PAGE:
Summer is calling: Fitness gear to get you outdoors — and moving


Check out the world’s first stand-up bike, stepper paddleboard, wooden bike, 1,000-mile running shoe and other uncommon gear that help make the great outdoors even greater.

Stand up and ride

Cycling’s fun but can include neck pain, backaches and chafing. Enter Elliptigo’s new SUB, a stand-up bike, which ditches the seat and raises the handlebars to position you upright. The result: a fun, comfy joyride at near-normal bike speeds. I happily rode it for hours, including on steep dirt trails, and only stopped because it was dinner time. It folds up in five seconds and fits in a trunk — no need for a car rack.

For the record:

5:40 p.m. July 19, 2018This story has been updated to correct the web address and price on the Black Diamond trekking poles, the shoe name and web address on the Inov-8 running shoe, and the names of the Roka Maverick Comp II wet suit and Elliptigo stand-up bike.

Info: $799.


A hardy sole

The average running shoe sole lasts just 300 miles — and less on a trail shoe with soft, grippy rubber. The Inov-8 TerraUltra G 260 off-roader claims to triple the durability to 1,000 miles by embedding the sole with graphene, a super-thin, flexible derivative of graphite said to be 200 times stronger than steel.

Info: $150.

Super sunglasses

Everysight Raptor projection sunglasses are the first to put all your performance data (speed, heart rate, power, etc.) directly across the lens, rather than tucked in a corner, letting you keep your eyes on the road. The 3.46-ounce model also includes email connectivity, voice/tap command, photos/video and an eight-hour battery life on a full charge.

Info: $499.


Pedal paddleboard

Hobie Cat, longtime maker of pedal-powered kayaks, now transforms a stand-up paddleboard into an aqua-stepper. With handlebars, a patented foot-pedal/fin propulsion system and hand-grip rudder controls, the Mirage Eclipse is stable, simple (just push the pedals) and so fast (maximum of 5 to 6 mph) that regular SUPers I passed gawked in fascination. It assembles in 30 seconds and can be used as a regular SUP without its bars and pedal-fins.

Info: $2,495.

A better baby jogger

Combining childcare with proper running form is now possible. Instead of pushing a baby jogger ahead of you with arms frozen in place, the Kid Runner carriage tracks behind you via a waist belt, allowing your arms to swing free. You might even forget it’s there altogether — and get a better training effect from pulling the extra weight. The Kid Runner includes quick-release wheels for easy storage, an adjustable-length, carbon-fiber linkage to dampen shock, and an attachable dog leash.

Info: $895.


Arms-up wet suit

Featuring an “arms-up” construction designed to be more comfortable than standard wet suits, the Roka Maverick Comp II fullsuit positions a swimmer’s arms overhead in the crucial, extended, “water grab” phase of the freestyle stroke. The entry-level suit uses respected Japanese Yamamoto neoprene with a unique 1:3:5 buoyancy profile (1.5 millimeters on shoulders, 3 millimeter core, and 5 millimeter hips and legs).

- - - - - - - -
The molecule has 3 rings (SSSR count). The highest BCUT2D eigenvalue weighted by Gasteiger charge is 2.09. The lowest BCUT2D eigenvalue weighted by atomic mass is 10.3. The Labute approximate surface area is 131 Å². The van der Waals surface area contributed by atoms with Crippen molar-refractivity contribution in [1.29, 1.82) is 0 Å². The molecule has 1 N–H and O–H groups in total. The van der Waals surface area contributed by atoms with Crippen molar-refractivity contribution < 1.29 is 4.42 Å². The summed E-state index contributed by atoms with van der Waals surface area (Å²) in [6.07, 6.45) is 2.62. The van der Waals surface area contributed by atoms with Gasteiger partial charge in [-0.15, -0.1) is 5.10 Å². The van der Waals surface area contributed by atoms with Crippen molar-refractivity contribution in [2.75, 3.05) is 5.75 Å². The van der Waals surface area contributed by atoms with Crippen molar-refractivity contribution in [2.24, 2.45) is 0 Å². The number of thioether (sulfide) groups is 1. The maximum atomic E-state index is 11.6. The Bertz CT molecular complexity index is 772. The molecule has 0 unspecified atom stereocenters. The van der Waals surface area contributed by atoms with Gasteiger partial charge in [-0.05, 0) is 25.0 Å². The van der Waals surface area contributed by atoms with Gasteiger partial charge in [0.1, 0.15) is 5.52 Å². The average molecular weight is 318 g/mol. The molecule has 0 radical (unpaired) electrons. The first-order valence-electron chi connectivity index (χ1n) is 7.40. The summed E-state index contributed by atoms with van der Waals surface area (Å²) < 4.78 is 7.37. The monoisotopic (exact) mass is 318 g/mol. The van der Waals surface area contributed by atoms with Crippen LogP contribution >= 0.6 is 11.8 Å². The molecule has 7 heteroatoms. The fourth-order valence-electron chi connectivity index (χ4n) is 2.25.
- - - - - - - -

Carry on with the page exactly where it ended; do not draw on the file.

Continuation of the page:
Info: $350.

Stand and cast

The inflatable Sea Eagle Fish SUP 126 lets you sit or stand while fishing. With its 12-foot-6-inch length and 40-inch-wide base, it stabilizes casting while upright or angled in the swivel seat. The SUP includes two rod holders, an electric-motor mount, a pump and dedicated backpack, and a two-bladed paddle that fits into a built-in paddle pocket.

Info: $799-$1,199.


The hiking turbocharger

Why should your legs do all the work? Black Diamond Alpine FLZ Trekking Poles let a hiker’s upper body share the load, then fold up for storage into three 15-inch aluminum sections connected by a built-in tent-pole-like cord. Features include 8 inches of length adjustability, a sweat-absorbing cork grip, padded strap, carbide and rubber tips for trail and street trekking, and a wide basket for snow trekking.

Info: Starting at $139.95.

E-dream machine

Electric-assist bicycles, increasingly seen on bike paths, are now headed for the trails. The 44-pound Pivot Shuttle is the cutting-edge of e-bikes — lighter, techier, more efficient and pricier than most full-suspension e-mountain bikes. Its Shimano drive system includes a battery rated at 1,000 charges (double most others), electronic gear shifting, and a smooth, lag-free STEPS E8000 motor. Unique software lets you adjust, diagnose and fix the bike via your cellphone. The bike features 5 inches of bob-free suspension travel, meaning the bike won’t bounce up and down with the force of the pedaling. It also has burley wheels with super-wide-flange hubs, a dropper seat post, and a low center of gravity for great handling. Available with 29- or 27.5-inch wheels.

Info: $10,000.


Wooden bike

In the search for ideal weight, power and comfort, bike frames have been made of titanium, magnesium, aluminum, steel, carbon-fiber, you name it. Then, in 2007, Ken Wheeler, an aircraft designer and bike tourer, discovered that the best vibration damping, durability, strength and stiffness came from a hollow bicycle frame made of … wood? The Renovo John Day road bike, built of ash, bubinga, birch and walnut woods, has rave reviews for its smooth ride and stunning looks. And all-round performance on both pavement and gravel.

Info: $4,095.


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